For the foregoing reasons, the Commonwealth Defendants' Motion to Dismiss Plaintiff's Amended Complaint will be granted in part, and denied in part. Defendants' Motion will be granted with respect to the substantive due process claim in Count I, the claim under the FCEUA in Count III, and the civil conspiracy claim in Count IV. Defendants' Motion will be denied with respect to the false arrest claim in Count V. An appropriate Order follows.
AND NOW, this 2nd day of February, 2015, upon consideration of the Commonwealth Defendants' Motion to Dismiss Plaintiff's Amended Complaint (ECF No. 14), and all documents submitted in support thereof, and in opposition thereto, it is ORDERED that Defendants' Motion is GRANTED in part, and DENIED in part, as follows:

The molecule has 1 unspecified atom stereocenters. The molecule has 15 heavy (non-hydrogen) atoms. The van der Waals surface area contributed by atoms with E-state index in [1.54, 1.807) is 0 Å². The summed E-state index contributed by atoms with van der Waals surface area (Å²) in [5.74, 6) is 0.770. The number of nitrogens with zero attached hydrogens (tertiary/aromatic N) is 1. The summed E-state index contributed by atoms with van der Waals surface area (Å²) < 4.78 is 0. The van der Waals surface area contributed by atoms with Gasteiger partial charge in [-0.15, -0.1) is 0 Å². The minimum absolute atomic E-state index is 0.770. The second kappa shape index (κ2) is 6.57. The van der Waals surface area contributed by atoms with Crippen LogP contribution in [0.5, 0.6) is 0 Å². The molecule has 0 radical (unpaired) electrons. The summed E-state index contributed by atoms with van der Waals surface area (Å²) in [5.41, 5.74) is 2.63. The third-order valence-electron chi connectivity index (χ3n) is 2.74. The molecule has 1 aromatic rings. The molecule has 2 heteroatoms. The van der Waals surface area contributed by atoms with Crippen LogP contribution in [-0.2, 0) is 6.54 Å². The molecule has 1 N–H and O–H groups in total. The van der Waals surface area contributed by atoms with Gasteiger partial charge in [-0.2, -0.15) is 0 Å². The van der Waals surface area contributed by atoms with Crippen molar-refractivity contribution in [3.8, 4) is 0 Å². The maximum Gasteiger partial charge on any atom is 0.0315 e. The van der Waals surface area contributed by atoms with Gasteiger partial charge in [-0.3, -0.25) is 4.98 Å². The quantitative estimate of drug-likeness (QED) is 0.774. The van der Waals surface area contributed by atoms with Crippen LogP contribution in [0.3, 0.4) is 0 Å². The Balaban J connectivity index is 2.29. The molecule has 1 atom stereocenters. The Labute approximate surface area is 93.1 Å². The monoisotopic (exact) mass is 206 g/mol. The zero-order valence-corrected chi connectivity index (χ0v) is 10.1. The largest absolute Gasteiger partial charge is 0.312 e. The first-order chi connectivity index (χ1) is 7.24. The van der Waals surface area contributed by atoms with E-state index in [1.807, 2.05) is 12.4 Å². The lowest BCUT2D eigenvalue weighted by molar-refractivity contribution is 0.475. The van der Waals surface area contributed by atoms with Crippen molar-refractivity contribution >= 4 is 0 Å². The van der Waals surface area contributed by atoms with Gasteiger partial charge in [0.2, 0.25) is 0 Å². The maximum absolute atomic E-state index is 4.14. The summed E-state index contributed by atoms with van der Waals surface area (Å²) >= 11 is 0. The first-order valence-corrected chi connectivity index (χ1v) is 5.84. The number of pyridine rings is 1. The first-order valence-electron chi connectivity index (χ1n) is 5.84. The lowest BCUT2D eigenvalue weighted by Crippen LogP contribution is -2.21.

A. Defendants' Motion is GRANTED with respect to the substantive due process claim in Count I, the FCEUA claim in Count III, and the conspiracy/aiding and abetting/concert of action claim in Count IV. These claims are dismissed.
B. Defendants' Motion is DENIED with respect to the false arrest claim in Count V.
IT IS SO ORDERED.